For most people, gender identity is not a question. We have the parts that fit. But what does it mean to have a penis or a vagina? Ashley Altadonna, a Milwaukee transsexual filmmaker, has been exploring gender identity through films like Whatever Suits You, which has screened at LGBT film festivals such as San Francisco’s world-renowned Frameline Festival. She is currently working on her new film, Making the Cut, a documentary that looks at transsexuality and transgenderism in a new way.
What’s the distinction between the terms “transsexual” and “transgender”?
“Transgender” is an umbrella term to cover a range of gender-variant identities, including cross-dressers, drag performers, etc. People who are “transsexual,” which is what I identify as, are people who are born, given a gender identity—one thing at birth—and usually transition, usually through hormones or surgery, to varying degrees to live as the opposite sex.
What’s the story behind your current film in progress?
It’s a film that I’ve wanted to do for a while, but it was more a matter of having the time and resources to do it. The basic premise is that I’m going around trying to do different fund-raising projects to raise enough money for my surgery… Before you can get approved for sex reassignment surgery by a therapist or a doctor, there is what’s called the Harry Benjamin Standards of Care. Basically what that says is that you have to go through psychological testing to prove that you’re not crazy and then you have to live for up to a year or more in your intended gender before being approved for surgery. Obviously, I’ve [been living in my intended gender] for four years now and the only issue is money that’s holding me back from the surgery at this point. I wanted to see if I could use filmmaking as a way to help me get the surgery.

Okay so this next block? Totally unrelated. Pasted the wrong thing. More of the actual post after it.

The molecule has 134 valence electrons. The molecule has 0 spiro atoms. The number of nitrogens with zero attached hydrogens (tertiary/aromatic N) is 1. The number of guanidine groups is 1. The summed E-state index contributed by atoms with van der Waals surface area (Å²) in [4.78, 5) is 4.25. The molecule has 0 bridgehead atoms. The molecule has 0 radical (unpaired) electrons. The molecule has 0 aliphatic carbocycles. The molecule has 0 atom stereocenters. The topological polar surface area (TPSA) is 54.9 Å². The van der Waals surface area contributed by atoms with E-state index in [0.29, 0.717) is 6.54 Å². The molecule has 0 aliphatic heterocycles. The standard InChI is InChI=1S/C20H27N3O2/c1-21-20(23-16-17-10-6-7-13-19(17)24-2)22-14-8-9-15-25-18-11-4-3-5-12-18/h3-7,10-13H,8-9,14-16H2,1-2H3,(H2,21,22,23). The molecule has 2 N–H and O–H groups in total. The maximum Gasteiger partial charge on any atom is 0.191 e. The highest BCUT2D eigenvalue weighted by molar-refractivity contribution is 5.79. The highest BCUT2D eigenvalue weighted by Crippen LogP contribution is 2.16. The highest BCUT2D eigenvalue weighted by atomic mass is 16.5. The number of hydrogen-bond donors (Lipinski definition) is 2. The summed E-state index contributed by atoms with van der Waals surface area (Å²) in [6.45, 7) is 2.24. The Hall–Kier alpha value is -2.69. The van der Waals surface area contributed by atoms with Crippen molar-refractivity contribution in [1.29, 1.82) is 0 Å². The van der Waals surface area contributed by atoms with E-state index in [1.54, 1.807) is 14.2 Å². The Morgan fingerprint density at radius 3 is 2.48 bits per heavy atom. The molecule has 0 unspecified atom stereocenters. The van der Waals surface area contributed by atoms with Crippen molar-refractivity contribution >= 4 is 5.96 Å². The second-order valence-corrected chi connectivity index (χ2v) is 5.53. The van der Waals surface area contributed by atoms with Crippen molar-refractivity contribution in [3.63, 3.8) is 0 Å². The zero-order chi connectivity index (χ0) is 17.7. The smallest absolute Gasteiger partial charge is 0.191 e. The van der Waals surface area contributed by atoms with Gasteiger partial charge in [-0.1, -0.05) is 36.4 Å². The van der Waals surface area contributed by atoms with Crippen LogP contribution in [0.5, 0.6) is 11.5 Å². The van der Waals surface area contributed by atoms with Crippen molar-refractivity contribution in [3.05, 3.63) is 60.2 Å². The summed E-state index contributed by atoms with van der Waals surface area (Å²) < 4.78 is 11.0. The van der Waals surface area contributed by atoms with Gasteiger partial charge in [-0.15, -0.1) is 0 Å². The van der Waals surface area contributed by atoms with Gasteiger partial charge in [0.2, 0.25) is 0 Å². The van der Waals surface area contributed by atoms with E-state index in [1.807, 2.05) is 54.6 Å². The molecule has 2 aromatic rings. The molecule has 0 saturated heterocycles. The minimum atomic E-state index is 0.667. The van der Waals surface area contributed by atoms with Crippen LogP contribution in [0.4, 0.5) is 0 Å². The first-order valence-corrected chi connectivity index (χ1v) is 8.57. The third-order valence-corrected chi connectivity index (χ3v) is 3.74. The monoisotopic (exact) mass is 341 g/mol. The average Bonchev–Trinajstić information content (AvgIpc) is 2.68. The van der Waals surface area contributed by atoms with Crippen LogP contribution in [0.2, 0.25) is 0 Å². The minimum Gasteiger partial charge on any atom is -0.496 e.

Apart from documenting your fund-raising efforts, what other areas will the documentary explore?
The issues that transgender people face, whether it’s job discrimination or discrimination in specific places. The film is maybe not specifically about transwomen, but since it’s my journey, I’ll be looking at transwomen closer. I’ll be looking at health care, especially the restrictions and requirements in place to get sex reassignment surgery. Right now, transsexuality and transgenderism are classified as mental disorders. Therefore, health care and treatment for them should be covered as such, but medical doctors, surgeons and health insurance officials deem sex reassignment surgery to be experimental or cosmetic or elective. But people have been having sex change surgery since the 1930s. So, these procedures have been done hundreds and thousands of times at this point, so either they should be covered by health insurance or removed from the DSM IV to not give transgendered people that stigma of [being] mentally ill.
The first fund-raiser for Making the Cutis at the River Horse on Friday, May 8. What’s in store for that?
There will be three DJs, Lady Blackheart, Dixie and Dori Zori from WMSE. The Tool Shed will be on hand to sell various vaginal-care-related items. We are also going to have performances from the Alley Cat Revue, Milwaukee’s burlesque show. The event starts at 8 p.m. There is no cover, but we are asking for a $5 donation or more… whatever people can donate. We are having raffle prizes, for example Rush-Mor Records is donating gift certificates and T-shirts. There will be bar tabs and free admittance to a show from the Cactus Club, and $100 gift cards from Detour. A portion of the proceeds from the Tool Shed sales that night will help fund the film. We will also be collecting for the surgery if people want to donate directly to that, and we will be filming, so you can actually end up in the movie if you come… if you want your big-screen debut!
The River Horse is located at 701 E. Center St. For more information or to make a donation, visit tallladypictures.com.
Ashley Altadonna | Photo by Joe Kirschling